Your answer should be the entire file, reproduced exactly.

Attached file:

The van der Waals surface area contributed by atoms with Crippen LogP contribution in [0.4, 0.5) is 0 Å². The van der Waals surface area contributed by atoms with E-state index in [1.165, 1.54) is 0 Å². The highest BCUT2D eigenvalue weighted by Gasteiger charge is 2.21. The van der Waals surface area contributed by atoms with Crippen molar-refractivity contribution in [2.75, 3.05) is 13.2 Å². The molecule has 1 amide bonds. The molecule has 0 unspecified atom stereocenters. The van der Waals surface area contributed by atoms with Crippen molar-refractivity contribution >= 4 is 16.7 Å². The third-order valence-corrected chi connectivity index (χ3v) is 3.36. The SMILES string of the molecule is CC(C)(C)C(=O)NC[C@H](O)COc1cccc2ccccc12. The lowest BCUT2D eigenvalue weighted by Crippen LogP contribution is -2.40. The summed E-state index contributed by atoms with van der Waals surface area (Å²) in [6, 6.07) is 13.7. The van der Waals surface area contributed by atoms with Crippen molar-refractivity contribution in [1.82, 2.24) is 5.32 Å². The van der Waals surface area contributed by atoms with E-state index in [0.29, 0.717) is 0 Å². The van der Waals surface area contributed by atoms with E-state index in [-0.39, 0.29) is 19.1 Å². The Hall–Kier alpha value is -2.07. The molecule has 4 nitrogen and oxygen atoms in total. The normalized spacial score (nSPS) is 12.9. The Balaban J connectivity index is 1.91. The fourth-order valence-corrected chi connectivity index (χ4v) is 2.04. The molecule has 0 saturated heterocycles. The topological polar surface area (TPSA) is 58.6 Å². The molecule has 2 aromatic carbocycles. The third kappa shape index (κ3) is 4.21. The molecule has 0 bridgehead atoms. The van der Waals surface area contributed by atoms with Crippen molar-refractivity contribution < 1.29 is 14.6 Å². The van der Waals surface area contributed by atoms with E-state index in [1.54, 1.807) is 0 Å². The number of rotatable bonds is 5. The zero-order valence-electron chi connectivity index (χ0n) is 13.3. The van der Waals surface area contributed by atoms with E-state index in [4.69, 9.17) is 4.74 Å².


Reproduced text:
The van der Waals surface area contributed by atoms with Crippen LogP contribution in [0.4, 0.5) is 0 Å². The van der Waals surface area contributed by atoms with E-state index in [1.165, 1.54) is 0 Å². The highest BCUT2D eigenvalue weighted by Gasteiger charge is 2.21. The van der Waals surface area contributed by atoms with Crippen molar-refractivity contribution in [2.75, 3.05) is 13.2 Å². The molecule has 1 amide bonds. The molecule has 0 unspecified atom stereocenters. The van der Waals surface area contributed by atoms with Crippen molar-refractivity contribution >= 4 is 16.7 Å². The third-order valence-corrected chi connectivity index (χ3v) is 3.36. The SMILES string of the molecule is CC(C)(C)C(=O)NC[C@H](O)COc1cccc2ccccc12. The lowest BCUT2D eigenvalue weighted by Crippen LogP contribution is -2.40. The summed E-state index contributed by atoms with van der Waals surface area (Å²) in [6, 6.07) is 13.7. The van der Waals surface area contributed by atoms with Crippen molar-refractivity contribution in [1.82, 2.24) is 5.32 Å². The van der Waals surface area contributed by atoms with E-state index in [0.29, 0.717) is 0 Å². The van der Waals surface area contributed by atoms with E-state index in [-0.39, 0.29) is 19.1 Å². The Hall–Kier alpha value is -2.07. The molecule has 4 nitrogen and oxygen atoms in total. The normalized spacial score (nSPS) is 12.9. The Balaban J connectivity index is 1.91. The fourth-order valence-corrected chi connectivity index (χ4v) is 2.04. The molecule has 0 saturated heterocycles. The topological polar surface area (TPSA) is 58.6 Å². The molecule has 2 aromatic carbocycles. The third kappa shape index (κ3) is 4.21. The molecule has 0 bridgehead atoms. The van der Waals surface area contributed by atoms with Crippen molar-refractivity contribution < 1.29 is 14.6 Å². The van der Waals surface area contributed by atoms with E-state index in [1.54, 1.807) is 0 Å². The number of rotatable bonds is 5. The zero-order valence-electron chi connectivity index (χ0n) is 13.3. The van der Waals surface area contributed by atoms with E-state index in [4.69, 9.17) is 4.74 Å².